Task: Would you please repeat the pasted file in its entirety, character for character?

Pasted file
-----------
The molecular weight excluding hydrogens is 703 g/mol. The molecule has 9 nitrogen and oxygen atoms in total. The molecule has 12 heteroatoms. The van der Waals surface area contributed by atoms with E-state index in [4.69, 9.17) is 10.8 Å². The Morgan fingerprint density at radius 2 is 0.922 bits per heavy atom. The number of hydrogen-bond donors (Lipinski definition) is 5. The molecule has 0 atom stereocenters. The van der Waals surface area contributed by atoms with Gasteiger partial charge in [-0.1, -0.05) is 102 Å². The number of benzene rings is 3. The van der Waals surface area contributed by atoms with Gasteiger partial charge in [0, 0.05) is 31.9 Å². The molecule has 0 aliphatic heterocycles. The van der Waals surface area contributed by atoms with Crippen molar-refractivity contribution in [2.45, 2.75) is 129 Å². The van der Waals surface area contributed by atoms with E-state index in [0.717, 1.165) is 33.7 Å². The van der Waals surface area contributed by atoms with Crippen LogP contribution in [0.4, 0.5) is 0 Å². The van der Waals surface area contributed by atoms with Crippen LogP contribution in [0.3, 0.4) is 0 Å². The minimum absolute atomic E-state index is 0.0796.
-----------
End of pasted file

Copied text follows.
The molecular weight excluding hydrogens is 703 g/mol. The molecule has 9 nitrogen and oxygen atoms in total. The molecule has 12 heteroatoms. The van der Waals surface area contributed by atoms with E-state index in [4.69, 9.17) is 10.8 Å². The Morgan fingerprint density at radius 2 is 0.922 bits per heavy atom. The number of hydrogen-bond donors (Lipinski definition) is 5. The molecule has 0 atom stereocenters. The van der Waals surface area contributed by atoms with Gasteiger partial charge in [-0.1, -0.05) is 102 Å². The number of benzene rings is 3. The van der Waals surface area contributed by atoms with Gasteiger partial charge in [0, 0.05) is 31.9 Å². The molecule has 0 aliphatic heterocycles. The van der Waals surface area contributed by atoms with Crippen molar-refractivity contribution in [2.45, 2.75) is 129 Å². The van der Waals surface area contributed by atoms with E-state index in [0.717, 1.165) is 33.7 Å². The van der Waals surface area contributed by atoms with Crippen LogP contribution in [0.4, 0.5) is 0 Å². The van der Waals surface area contributed by atoms with Crippen LogP contribution in [0.3, 0.4) is 0 Å². The minimum absolute atomic E-state index is 0.0796.